Why the Bugatti Veyron was the Concorde of cars
The Bugatti Veyron created a metaphoric 'sonic boom' when it first launched and became the world's first car to crack 250mph. Today it remains one of the greatest automotive achievements of all time
Man has always had an obsession with speed. Be it our ancestors chasing prey or brave pilots of record breaking cars, our seemingly unquenchable thirst to go faster is in our DNA. When it comes to road-legal cars that are capable of awe-inspiring speeds, there are a handful of legendary machines that represent true landmarks, not just in their outright top speed, but in engineering and design too.
The Bugatti Veyron might not be the fastest supercar out there any longer, but it still arguably represents one of the biggest achievements in automotive history. It was the first production vehicle to breach 250mph.
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Bugatti was founded by Ettore Bugatti in 1909 with the aim of producing some of the best engineered automobiles of its day. The marque was famed for beautiful design, chronograph watch-like detail, and headline grabbing performance on the race track. Bugatti thrived up until the Second World War where a string of tragedies including the death of Ettore’s son, destruction of the Molsheim factory, and the passing of Ettore Bugatti himself left the company in ruins.
There had been several failed attempts at reviving the business until the Volkswagen Group acquired the brand in 1998. An EB118 super-coupe concept car was shown but VW had far bigger plans for Bugatti.
The Volkswagen Group is one of the mightiest companies in the world in terms of resources, and Bugatti was to prove the perfect means to show the everyone what it could do. A plan was developed to honour the Bugatti ethos of no compromise by developing the worlds fastest and most powerful road production vehicle in the world. Our first hint of what would become the Bugatti Veyron came in the form of the Bugatti 18/3 Chiron concept car, a W18 engined machine that wowed the crowds at the 1999 Frankfurt Motor Show.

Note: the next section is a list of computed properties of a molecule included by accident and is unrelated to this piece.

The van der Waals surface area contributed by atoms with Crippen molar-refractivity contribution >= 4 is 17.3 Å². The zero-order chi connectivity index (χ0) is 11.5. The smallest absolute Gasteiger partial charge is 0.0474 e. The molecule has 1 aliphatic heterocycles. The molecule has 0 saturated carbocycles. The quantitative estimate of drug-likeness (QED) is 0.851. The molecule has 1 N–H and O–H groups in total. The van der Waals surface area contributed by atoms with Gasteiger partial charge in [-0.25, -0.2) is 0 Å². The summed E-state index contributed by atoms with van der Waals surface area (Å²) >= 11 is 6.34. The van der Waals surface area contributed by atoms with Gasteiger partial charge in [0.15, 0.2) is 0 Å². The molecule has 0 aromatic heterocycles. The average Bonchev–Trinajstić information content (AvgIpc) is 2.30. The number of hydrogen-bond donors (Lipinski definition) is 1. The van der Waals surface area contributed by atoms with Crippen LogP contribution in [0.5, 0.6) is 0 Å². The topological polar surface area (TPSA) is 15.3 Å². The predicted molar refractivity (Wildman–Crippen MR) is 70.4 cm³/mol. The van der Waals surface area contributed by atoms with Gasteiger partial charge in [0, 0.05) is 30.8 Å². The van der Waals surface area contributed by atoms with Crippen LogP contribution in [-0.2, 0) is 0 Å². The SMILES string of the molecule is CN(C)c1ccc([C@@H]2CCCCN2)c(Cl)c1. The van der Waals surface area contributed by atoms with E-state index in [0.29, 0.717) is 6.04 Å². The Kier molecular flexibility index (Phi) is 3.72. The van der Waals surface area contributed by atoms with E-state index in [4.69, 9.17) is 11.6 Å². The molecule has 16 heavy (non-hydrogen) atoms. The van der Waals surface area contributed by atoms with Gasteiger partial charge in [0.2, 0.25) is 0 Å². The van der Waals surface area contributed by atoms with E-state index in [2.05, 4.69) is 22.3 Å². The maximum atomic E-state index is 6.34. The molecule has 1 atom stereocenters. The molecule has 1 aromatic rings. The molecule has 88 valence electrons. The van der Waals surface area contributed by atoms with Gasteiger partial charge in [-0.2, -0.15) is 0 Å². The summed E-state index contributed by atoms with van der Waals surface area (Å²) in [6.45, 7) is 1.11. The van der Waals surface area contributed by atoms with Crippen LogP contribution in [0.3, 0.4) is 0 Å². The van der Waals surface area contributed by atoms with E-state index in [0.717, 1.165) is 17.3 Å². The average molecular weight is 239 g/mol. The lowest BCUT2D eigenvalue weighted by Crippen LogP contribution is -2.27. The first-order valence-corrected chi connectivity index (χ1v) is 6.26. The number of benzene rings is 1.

The engineering challenge ahead was remarkable as it takes far more than brute force to reliably achieve high speeds and still remain civilised enough to use everyday. It would be down to Chief Designer Hartmut Warkuss, under the guidance of Wolfgang Schreiber, to turn this landmark car from a dream to a reality.
It was quickly decided that an 8.0-litre W16 engine complimented by four turbochargers would give the car the required 987bhp (1001ps) to achieve 250mph, though engineering it wouldn’t be easy. Cooling this cars big heart was a major issue and as a result the Veyron ended up with 10 radiators. Dealing with this extreme power required an advanced all-wheel drive system, active aerodynamics, and bespoke tyres from Michelin.
After years of theory and design, the first prototype of this new model roared into life in 2003. It was later revealed as the Bugatti Veyron in 2005 and became the world’s first production car to crack 250mph. A mammoth 922lb ft of torque enabled a 0-62 sprint of just 2.5 seconds, or 0-150mph in just 9.8 seconds.
Another astonishing figure was its price. A new Veyron would cost owners at least $1,000,000 before customisation options, though exclusivity was guaranteed with just 450 examples being produced. A price tag with so many zeros is no small sum, but it is reported that Bugatti actually lost $4,000,000 on every car it built. The Veyron was never designed to turn a profit. It was designed to make a statement.
Over the years Bugatti created a series of limited edition cars as well as an open-top variant called the Grand Sport. Some of these rare models paid homage to famed Bugatti drivers, other used exotic materials. However, one of the most sought after is the Super Sport, a revised Veyron designed to push top speed to 267mph — although customers cars were electronically limited to 258mph due to the tyres lasting less than 10 minutes at the record speed. Just 30 of these 1184bhp Super Sport cars were produced.
In 2015 car number 450 was shown to the world and dubbed 'La Finale edition’ to mark the end of an incredible journey. Finished in a colour scheme the reverse of the very first Veyron, La Finale is predominately crimson carbon with black detailing. The interior matches the exterior colour and features historic Bugatti elephant crests. Based on a Bugatti Grand Sport Vitesse model, it was the world’s fastest open-top production car at the time. This unique Veyron was sold to a private owner in the Middle East, but shown at the 2015 Geneva Motor Show before being put into a private collection.
The Bugatti Veyron has a successor in the Chiron, but in many ways this car’s story is more significant. It is a machine that changed the fortunes of a company, a symbol of engineering potential. Today the Veyron is one of the world’s most recognisable cars that stands for excellence at any cost. This car is many things to many people, but what it is in isolation is one of the world’s greatest automotive achievements.
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